In the recent report* by the Resolution Foundation, the think tank found that typical incomes had stagnated in 2017-18. They are projected to grow slowly over the next five years with annual income growth expected to reach only 1.3 per cent by 2022-23 – well below the pre-crisis average of over 2 per cent.
‘Low to middle income’ working-age households or the ‘just about managing’ still face three years of falling or flat incomes.
Inequality is projected to increase after 2016-17. On some measures inequality is projected to rise to record highs by 2022-23.
Rather than the strong income growth at the top of the distribution which widened inequality in the 1980s, the next five years are typified by the poorest working-age households getting left behind.
This negative outlook is driven by a combination of weak real term pay growth and the increasing impact of large scale cuts to working-age benefits, and comes despite a progressive outlook for the distribution of pay thanks to the National Living Wage.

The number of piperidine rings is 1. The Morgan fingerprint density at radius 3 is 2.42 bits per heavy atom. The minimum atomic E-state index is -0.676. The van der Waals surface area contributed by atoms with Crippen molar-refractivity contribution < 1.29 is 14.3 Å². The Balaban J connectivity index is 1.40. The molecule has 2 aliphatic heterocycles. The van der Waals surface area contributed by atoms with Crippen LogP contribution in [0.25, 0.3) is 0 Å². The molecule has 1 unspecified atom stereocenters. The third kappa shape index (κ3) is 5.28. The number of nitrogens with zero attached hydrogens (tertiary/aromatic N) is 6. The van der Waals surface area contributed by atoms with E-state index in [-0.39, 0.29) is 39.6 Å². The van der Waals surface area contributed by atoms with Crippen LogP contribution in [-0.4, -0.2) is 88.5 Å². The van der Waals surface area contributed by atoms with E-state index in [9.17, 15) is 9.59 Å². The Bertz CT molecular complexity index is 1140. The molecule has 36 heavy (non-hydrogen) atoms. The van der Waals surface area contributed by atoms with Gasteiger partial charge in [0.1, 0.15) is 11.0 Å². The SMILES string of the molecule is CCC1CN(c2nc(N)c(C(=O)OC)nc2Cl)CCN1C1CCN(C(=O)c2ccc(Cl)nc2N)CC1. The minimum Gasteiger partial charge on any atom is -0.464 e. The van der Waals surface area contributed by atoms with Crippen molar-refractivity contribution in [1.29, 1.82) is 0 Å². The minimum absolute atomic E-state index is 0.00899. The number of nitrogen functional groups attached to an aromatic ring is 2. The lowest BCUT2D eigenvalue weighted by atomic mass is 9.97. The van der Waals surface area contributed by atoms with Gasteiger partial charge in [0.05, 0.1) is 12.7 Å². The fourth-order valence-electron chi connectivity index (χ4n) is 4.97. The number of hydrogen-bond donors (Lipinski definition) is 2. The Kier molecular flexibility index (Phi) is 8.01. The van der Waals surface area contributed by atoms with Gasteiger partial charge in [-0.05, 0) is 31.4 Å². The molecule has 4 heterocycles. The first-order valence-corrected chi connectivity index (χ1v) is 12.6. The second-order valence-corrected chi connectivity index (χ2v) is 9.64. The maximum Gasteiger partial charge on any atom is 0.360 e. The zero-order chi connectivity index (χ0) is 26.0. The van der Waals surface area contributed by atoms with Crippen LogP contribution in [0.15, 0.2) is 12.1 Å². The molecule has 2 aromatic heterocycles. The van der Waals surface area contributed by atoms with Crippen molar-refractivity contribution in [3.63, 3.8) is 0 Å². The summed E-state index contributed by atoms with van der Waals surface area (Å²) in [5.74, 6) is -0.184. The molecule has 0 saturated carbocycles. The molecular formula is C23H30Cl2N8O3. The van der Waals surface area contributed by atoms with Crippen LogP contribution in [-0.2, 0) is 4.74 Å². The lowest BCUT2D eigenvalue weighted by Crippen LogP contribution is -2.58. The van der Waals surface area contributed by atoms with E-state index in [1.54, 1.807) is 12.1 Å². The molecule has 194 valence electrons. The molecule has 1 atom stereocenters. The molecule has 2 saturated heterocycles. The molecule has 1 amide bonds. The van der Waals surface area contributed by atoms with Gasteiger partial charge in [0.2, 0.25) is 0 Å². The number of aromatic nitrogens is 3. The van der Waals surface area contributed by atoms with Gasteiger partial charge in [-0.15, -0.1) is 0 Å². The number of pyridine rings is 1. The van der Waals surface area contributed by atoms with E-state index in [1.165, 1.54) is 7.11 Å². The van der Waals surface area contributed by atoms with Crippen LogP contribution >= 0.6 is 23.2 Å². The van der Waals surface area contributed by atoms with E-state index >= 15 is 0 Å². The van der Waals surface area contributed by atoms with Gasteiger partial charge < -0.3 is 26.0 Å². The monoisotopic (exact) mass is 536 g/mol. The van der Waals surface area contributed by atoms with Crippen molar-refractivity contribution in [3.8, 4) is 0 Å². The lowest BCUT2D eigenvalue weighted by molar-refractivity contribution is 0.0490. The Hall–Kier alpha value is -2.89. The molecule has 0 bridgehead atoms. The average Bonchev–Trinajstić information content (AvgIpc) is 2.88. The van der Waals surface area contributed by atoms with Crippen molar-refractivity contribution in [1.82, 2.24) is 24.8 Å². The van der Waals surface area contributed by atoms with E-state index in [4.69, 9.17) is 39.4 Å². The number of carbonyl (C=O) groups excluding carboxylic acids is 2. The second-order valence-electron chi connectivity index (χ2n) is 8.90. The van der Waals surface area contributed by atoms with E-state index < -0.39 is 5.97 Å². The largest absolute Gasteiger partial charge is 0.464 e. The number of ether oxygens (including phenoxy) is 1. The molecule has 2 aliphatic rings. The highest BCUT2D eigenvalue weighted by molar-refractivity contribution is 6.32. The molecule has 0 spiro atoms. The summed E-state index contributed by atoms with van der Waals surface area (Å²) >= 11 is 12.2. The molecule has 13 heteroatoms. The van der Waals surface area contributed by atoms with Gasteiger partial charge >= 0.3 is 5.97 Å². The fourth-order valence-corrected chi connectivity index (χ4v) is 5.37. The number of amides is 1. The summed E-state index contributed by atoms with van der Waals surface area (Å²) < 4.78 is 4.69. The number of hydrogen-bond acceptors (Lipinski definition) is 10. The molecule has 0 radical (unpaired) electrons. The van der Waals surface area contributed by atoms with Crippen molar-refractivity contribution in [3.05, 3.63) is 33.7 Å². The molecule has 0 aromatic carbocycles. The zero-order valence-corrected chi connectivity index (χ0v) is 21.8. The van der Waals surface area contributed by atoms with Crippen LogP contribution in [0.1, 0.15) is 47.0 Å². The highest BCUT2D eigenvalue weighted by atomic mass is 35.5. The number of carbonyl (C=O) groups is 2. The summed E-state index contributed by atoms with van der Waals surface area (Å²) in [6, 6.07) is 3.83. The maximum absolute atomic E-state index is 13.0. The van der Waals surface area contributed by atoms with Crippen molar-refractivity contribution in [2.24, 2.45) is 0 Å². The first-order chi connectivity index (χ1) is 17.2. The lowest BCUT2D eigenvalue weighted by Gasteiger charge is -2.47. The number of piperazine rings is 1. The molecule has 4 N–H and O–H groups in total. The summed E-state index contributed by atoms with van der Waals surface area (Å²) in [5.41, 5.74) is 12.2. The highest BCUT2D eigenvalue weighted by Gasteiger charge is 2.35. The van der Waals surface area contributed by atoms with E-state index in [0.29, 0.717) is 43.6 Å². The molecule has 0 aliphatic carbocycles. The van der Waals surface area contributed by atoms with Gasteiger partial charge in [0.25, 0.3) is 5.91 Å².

If policy or economic factors change living standards could beat this outlook. EG. Tax and benefit policy changes can easily alter the distribution of growth and are in the gift of governments; a surge in employment rates would boost income growth but will only slow the projected rise in inequality; an upgrade in the forecast for wages, with a return to pre-crisis rates of pay growth would greatly improve income growth but – all else equal – further widen inequality; slower growth of private rents would strengthen working-age incomes and lessen the projected rise in inequality.
Labour will work toward tax and benefit reform and wage growth, but will always maintain that the widening equality gap must be addressed.
The Resolution Foundation is a non-partisan and award-winning think-tank that works to improve the living standards of those in Britain on low to middle incomes.